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Dessi M.,University of Rome Tor Vergata | Noce A.,University of Rome Tor Vergata | Dawood K.F.,University of Rome Tor Vergata | Galli F.,University of Perugia | And 10 more authors.
Amino Acids | Year: 2012

The erythrocyte glutathione S-transferase (e-GST) is a member of a superfamily of inducible enzymes involved in cell detoxification that shows an increased expression in chronic kidney disease (CKD) patients. We propose a new automated analysis procedure for e-GST activity that has been validated in 72 CKD patients and 62 maintenance hemodialysis patients (MHD). Regression analysis was carried out to assess association between e-GST activity data, main clinical variables, and plasma homocysteine (Hcy), a modified sulfur amino acid known as potential risk factor for cardiovascular disease that is increased above normal levels in more than 90% of the uremic patients. An increased e-GST activity was confirmed in MHD patients (N = 62; 10.2 ± 0.4 U/gHb) compared with healthy subjects (N = 80; 5.8 ± 0.4 U/gHb), and as an original finding, a significant increase of e-GST activity was observed in pre-dialysis CKD patients with a positive correlation with disease severity weighted according to the four stages of "Kidney Disease Outcomes Quality Initiative" classification (7.4 ± 0.5, 8 ± 1, 9.5 ± 0.6, 12 ± 1 U/gHb, respectively). No correlation was found between e-GST activity and hemoglobin, transferrin, blood iron and the markers of systemic inflammation and renal function such as alpha-1 acid glycoprotein and high-sensitive C-Reactive Protein, beta-2 microglobulin and the index of malnutrition-inflammation PINI, while a significant correlation was observed for the first time between plasma Hcy and e-GST activity (r 2 = 0.64, P < 0.0001) in MHD patients. Hcy, however, was not identified as an inhibitor of e-GST enzyme. The results in this study suggest the potential for automated e-GST analysis as a valuable tool to further explore phase II-related uremic toxicity in CKD and MHD patients. © 2011 Springer-Verlag.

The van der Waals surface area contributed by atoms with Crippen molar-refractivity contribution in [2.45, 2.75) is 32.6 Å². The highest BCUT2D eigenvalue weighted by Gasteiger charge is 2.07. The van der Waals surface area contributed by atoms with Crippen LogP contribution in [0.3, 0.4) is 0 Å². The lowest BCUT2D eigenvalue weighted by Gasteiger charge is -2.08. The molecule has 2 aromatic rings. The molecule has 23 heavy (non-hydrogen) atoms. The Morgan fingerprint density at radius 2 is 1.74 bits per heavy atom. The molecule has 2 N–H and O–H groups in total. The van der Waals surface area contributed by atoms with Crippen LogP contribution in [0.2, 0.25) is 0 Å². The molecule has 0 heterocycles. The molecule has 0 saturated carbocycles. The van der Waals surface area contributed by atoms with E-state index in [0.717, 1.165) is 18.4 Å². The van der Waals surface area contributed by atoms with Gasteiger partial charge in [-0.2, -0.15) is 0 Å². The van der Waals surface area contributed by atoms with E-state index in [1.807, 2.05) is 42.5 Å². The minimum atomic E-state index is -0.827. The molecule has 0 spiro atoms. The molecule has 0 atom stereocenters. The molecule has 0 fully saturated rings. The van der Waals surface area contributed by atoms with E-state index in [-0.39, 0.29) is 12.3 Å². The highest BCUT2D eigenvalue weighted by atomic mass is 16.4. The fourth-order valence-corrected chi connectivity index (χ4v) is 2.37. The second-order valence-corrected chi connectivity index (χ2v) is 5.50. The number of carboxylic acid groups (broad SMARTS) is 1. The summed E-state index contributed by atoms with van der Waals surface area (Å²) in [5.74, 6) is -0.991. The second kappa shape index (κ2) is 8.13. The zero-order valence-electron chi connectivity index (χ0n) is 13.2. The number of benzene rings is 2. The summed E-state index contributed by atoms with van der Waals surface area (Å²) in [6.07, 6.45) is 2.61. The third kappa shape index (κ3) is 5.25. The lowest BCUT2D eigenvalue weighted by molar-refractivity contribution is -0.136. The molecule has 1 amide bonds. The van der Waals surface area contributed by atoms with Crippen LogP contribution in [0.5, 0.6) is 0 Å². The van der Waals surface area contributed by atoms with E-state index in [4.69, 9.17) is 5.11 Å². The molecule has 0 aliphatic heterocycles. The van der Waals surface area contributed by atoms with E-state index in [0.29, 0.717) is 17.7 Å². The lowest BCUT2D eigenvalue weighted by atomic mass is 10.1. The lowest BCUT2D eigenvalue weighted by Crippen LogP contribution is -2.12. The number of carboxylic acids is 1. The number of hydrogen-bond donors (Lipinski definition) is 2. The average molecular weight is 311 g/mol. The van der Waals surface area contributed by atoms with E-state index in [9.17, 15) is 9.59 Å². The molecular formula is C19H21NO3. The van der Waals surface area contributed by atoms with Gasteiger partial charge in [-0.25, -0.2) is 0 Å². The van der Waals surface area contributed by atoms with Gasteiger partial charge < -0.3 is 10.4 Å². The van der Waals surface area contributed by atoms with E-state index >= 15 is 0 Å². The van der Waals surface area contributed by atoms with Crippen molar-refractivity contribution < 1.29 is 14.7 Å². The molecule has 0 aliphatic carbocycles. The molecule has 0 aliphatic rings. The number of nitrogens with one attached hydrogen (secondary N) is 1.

Uboldi S.,Mario Negri Institute for Pharmacological Research | Bernasconi S.,Mario Negri Institute for Pharmacological Research | Romano M.,Mario Negri Institute for Pharmacological Research | Marchini S.,Mario Negri Institute for Pharmacological Research | And 20 more authors.
International Journal of Cancer | Year: 2012

Myxoid Liposarcomas (MLS), characterized by the expression of FUS-CHOP fusion gene are clinically very sensitive to the DNA binding antitumor agent, trabectedin. However, resistance eventually occurs, preventing disease eradication. To investigate the mechanisms of resistance, a trabectedin resistant cell line, 402-91/ET, was developed. The resistance to trabectedin was not related to the expression of MDR related proteins, uptake/efflux of trabectedin or GSH levels that were similar in parental and resistant cells. The 402-91/ET cells were hypersensitive to UV light because of a nucleotide excision repair defect: XPG complementation decreased sensitivity to UV rays, but only partially to trabectedin. 402-91/ET cells showed collateral sensitivity to temozolomide due to the lack of O 6-methylguanine-DNA- methyltransferase (MGMT) activity, related to the hypermethylation of MGMT promoter. In 402-91 cells chromatin immunoprecipitation (ChIP) assays showed that FUS-CHOP was bound to the PTX3 and FN1 gene promoters, as previously described, and trabectedin caused FUS-CHOP detachment from DNA. Here we report that, in contrast, in 402-91/ET cells, FUS-CHOP was not bound to these promoters. Differences in the modulation of transcription of genes involved in different pathways including signal transduction, apoptosis and stress response between the two cell lines were found. Trabectedin activates the transcription of genes involved in the adipogenic-program such as c/EBPα and β, in 402-91 but not in 402-91/ET cell lines. The collateral sensitivity of 402-91/ET to temozolomide provides the rationale to investigate the potential use of methylating agents in MLS patients resistant to trabectedin. Copyright © 2011 UICC.


Walczak-Sztulpa J.,Max Planck Institute for Molecular Genetics | Walczak-Sztulpa J.,Poznan University of Medical Sciences | Eggenschwiler J.,Princeton University | Osborn D.,University College London | And 17 more authors.
American Journal of Human Genetics | Year: 2010